It's a year since I landed at Beijing Capital International Airport and wondering if I was prepared to tackle living in this city.
I haven't regretted the move and it's been an experience to say the least.
My biggest concern was language as I was rusty around the edges and it really was a problem at the beginning. Taxi drivers didn't understand what I was saying, and I had no sense of geography so I couldn't even direct them to my apartment. But with an air of confidence, an authoritative tone has helped along with recognizing landmarks.
Small errands were huge obstacles that took a 180-degree turn in mindset to accept. The concept of having to buy electricity and gas before using them was bizarre to me, as well as adding money to my cellphone instead of paying monthly bills.
At first it was a frustrating and stressful chore, but now I have figured out how to pay for things at a machine at the bank and know where to buy phone cards to input money into my cellphone.
And in the last few months I've shed my dependence on the taxi and try to take buses or subways as much as possible. Having a public transit card makes it not only easy but also cheap to get around even if it's just one bus stop away. It's a great way to get to know the city and get a big picture of where everything is. At times things seem so close, and others, very far away.
In some respects what I've noted above are monumentous achievements for an expat in Beijing. While I'm getting more used to the city, many things still bother me.
I still can't understand why people have to spit wherever they happen to be. The other day I noticed someone had spit on the floor of the elevator of my building. Why do people do this? Also seeing people mindlessly littering riles me up as well. Isn't Beijing supposed to be a "green" city and isn't the municipal government trying to get people to keep the city clean?
While I love Peking Duck and have found an excellent restaurant (Da Dong Roast Restaurant), I'm not crazy about the way food is cooked in Beijing. Dishes are covered in oil, very salty and at times very spicy. When you tell wait staff to tell the cooks to use less oil, the plate still has a generous film of oil on it.
Smoking everywhere is something that's hard to avoid. The Chinese government has a very big hand in the tobacco industry and isn't urging its people to quit even though medical costs are higher than keeping people healthy. I wonder if showing people blackened lungs are enough to freak people into cold turkey. But somehow I think they'd just shrug their shoulders and continue puffing away.
The city is a sprawling metropolis, parts of it very slick, modern-looking and hip, others extremely run down, poor and dirty. Beijing is so spread out, logistically it takes longer to get from A to B than you think. Traffic jams during rush hour are chronic and full of cars with one person in them.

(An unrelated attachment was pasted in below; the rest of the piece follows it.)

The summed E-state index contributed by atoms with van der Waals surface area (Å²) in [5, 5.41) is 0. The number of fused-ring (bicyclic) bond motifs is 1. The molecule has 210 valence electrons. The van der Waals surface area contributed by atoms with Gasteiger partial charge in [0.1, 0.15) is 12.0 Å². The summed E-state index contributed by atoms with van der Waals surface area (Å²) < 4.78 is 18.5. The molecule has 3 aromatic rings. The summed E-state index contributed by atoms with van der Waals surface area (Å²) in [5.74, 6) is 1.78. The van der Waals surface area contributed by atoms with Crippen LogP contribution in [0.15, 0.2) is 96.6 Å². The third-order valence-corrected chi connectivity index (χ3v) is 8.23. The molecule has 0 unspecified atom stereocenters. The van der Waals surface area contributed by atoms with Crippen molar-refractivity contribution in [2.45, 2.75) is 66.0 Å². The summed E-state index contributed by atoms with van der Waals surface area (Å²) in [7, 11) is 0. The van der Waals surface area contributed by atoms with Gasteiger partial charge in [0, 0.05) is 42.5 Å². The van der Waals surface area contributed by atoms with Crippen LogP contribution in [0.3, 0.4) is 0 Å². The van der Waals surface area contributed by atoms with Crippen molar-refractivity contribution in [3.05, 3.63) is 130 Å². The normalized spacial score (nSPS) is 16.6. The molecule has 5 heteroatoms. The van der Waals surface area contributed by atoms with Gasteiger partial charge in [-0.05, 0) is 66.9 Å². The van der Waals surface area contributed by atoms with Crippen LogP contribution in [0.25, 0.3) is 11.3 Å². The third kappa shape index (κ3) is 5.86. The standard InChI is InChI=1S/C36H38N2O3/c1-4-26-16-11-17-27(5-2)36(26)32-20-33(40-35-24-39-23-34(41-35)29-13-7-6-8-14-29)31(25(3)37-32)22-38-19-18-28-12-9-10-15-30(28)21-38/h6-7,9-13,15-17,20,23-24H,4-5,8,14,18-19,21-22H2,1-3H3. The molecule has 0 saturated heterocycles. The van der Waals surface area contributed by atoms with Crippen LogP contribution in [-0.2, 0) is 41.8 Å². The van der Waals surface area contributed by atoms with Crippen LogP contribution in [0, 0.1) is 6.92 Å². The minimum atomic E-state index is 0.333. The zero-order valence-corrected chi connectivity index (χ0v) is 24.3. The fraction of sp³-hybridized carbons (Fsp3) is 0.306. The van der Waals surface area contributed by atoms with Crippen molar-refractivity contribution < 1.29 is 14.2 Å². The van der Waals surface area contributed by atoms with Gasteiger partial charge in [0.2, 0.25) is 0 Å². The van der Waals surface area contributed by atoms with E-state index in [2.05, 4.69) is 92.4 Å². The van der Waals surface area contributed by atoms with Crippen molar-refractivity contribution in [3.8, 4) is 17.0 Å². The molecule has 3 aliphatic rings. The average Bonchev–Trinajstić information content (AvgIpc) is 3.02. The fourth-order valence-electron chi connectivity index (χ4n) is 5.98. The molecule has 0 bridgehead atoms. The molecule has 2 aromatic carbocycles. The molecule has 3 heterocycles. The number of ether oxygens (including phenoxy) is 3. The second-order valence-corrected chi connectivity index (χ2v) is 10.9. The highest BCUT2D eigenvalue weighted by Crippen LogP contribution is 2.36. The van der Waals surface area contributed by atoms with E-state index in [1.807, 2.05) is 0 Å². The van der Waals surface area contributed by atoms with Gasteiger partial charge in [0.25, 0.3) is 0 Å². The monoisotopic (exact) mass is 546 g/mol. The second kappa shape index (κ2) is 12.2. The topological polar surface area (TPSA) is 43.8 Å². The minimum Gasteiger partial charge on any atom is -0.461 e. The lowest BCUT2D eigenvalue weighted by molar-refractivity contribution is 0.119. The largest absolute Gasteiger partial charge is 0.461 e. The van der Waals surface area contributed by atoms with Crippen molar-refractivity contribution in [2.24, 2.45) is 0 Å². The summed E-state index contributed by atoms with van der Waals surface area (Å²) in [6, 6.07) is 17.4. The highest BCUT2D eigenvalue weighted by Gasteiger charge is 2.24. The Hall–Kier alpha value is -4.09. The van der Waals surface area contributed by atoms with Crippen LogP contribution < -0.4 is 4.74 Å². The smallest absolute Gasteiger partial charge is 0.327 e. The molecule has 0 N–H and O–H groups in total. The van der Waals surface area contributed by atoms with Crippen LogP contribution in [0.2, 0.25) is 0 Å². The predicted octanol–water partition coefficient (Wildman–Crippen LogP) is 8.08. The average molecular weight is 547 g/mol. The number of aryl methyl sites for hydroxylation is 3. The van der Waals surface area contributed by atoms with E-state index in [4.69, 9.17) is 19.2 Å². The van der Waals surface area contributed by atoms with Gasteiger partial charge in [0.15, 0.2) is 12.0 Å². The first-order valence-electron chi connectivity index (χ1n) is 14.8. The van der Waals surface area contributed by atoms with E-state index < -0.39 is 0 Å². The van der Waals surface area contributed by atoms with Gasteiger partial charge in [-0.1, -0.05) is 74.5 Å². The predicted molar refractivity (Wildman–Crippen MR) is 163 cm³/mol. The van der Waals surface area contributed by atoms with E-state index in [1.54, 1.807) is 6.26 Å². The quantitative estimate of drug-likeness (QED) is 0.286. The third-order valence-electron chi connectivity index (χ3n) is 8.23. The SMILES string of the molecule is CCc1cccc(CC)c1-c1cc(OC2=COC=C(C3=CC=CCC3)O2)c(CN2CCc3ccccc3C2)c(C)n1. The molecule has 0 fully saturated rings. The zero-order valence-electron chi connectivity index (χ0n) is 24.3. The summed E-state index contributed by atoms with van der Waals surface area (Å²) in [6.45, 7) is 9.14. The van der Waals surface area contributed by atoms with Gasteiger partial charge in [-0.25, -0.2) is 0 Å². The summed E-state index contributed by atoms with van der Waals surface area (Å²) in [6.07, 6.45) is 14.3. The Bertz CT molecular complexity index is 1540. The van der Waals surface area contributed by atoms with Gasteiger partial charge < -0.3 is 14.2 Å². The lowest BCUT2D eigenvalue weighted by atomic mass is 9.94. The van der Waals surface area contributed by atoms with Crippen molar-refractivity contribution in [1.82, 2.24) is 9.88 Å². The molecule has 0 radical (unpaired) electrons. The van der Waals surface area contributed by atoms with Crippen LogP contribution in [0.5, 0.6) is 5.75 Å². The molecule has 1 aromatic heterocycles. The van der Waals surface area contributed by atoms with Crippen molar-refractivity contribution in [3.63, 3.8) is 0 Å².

That said, there are certain charms of the city that you'd never find anywhere else. Beijingers, men and women, are very chatty and on the whole hospitable. Once I had a frustrating time trying to put money onto my electricity card at the bank, when an older couple gave me directions to another one.
The city is full of history, from the emperors who lived at the Forbidden City, to Tiananmen Square, the residences of Madame Song Qingling, Chinese opera star Mei Lanfang, and writer Lu Xun, and the Lama Temple.
When I manage to take public transport from A to B without any hassles or manage to locate a restaurant on my own, it's a great sense of achievement. Or even just being able to understand someone's directions, especially on the phone is also quite amazing.
There are some culinary gems here, many located in traditional courtyard houses offering unique Chinese dishes in a relaxed and even quiet setting. The price of eating out too is so inexpensive you can eat like royalty on a budget.
People who come to China are armed with expertise, excitement and energy, ready to make their contribution to the developing country. But in the end it's China that changes us. It's such an overwhelming place, so many people, so many things going on, that we're all swept up into the system as it were.
Chinese people's mind set is so ingrained in doing things the way they have always done them, so change is a huge mind shift for them. It can only be done incrementally, through diplomatic prodding than dragging, kicking and screaming. Where I'm working I had hoped to create lots of changes, but most people weren't interested and in the end I've only managed to help a handful of colleagues improve.
One rewarding thing is having gained the trust of some of my coworkers and having them come to me for help or advice on their young careers. One has even confided in me about her fears and boyfriend problems.
At the same time I've had to learn to be very tactful in conversations, picking the right time and place to discuss certain things and being extremely patient. I'm still working on the patience part. Sometimes the Chinese are very short sighted, other times look at the big picture -- not just taking into account their own lifespan, but those of their future progeny and generations.
I'm so glad to be here to witness all of this and see changes in myself at the same time. It certainly hasn't been easy, but it's made my life experience all the more interesting for it.